Joe Biden Has a Versailles Problem

VERSAILLES, Pennsylvania — As if to emphasize that this river town of 1,200 has zero in common with the royalty that once ruled at the eponymous location outside Paris, royalty far removed from the concerns and the despair of its people, this Youghiogheny River town is pronounced in its own unique Appalachian way: Ver-sales.

That pronunciation also holds true for the towns of Versailles, Kentucky, as well as Versailles, Ohio. It has to do with the choppy way the early Scots settlers in all three of these towns tended to emphasize second syllables over the first. But one can imagine it also had a little bit to do with not having anything in common with the palace that, for centuries, symbolized a ruling class deeply out of sync with the rest of its nation.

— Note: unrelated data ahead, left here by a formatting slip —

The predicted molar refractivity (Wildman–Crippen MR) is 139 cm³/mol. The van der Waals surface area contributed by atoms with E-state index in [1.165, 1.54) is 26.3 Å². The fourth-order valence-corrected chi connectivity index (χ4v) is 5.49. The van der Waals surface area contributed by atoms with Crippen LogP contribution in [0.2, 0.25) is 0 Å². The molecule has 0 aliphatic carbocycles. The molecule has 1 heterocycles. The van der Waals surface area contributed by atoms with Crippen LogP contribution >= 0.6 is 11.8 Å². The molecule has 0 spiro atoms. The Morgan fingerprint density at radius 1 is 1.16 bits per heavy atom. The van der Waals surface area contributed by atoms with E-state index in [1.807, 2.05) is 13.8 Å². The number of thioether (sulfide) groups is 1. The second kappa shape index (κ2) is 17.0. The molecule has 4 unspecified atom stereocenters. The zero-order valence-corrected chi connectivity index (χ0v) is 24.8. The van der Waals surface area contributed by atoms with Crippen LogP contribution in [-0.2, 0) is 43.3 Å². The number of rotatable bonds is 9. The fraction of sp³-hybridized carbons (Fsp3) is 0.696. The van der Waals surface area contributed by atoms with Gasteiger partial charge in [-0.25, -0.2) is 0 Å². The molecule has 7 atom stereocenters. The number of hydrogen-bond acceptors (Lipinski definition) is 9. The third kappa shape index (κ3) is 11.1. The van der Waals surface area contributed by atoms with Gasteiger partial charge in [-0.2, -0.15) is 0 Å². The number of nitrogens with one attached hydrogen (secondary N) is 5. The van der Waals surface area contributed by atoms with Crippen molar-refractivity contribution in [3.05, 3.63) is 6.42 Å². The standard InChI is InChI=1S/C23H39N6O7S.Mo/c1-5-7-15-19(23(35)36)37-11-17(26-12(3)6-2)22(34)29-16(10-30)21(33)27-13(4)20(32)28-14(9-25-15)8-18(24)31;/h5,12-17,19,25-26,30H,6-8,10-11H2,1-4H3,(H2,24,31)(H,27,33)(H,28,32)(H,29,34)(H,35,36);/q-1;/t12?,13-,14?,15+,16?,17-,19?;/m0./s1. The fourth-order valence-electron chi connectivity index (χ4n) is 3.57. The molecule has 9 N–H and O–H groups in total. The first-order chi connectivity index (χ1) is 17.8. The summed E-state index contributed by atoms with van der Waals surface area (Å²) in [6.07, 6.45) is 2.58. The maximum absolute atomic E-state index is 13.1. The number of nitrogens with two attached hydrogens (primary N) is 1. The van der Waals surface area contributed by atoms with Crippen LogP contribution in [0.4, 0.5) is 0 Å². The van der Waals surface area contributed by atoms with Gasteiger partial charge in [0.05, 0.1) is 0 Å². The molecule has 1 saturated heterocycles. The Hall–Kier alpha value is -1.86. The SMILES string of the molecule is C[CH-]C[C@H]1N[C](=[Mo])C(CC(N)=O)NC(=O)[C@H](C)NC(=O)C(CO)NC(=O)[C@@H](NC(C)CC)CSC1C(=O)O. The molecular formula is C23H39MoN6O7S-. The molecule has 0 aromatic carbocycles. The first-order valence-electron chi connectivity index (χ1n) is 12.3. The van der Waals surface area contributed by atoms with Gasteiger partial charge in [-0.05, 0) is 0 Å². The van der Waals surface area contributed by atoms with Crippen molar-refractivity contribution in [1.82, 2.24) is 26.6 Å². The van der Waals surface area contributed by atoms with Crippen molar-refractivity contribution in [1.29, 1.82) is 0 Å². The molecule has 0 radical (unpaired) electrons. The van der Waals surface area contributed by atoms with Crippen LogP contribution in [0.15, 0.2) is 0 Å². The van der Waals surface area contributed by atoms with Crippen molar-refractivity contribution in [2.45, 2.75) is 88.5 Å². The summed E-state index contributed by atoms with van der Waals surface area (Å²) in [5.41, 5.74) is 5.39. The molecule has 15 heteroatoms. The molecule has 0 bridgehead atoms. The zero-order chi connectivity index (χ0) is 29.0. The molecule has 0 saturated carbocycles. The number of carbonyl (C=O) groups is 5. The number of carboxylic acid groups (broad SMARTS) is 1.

The Versailles in Ohio is a charming and thriving little historic village. The one in Kentucky’s bourbon country is the epicenter of American horse-breeding, and it has had robust population growth for 100 consecutive years.

The Versailles here in western Pennsylvania struggles.

Last week, President Joe Biden showed what it looks like when the ruling class loses all connection with the realities of the pain and stress of

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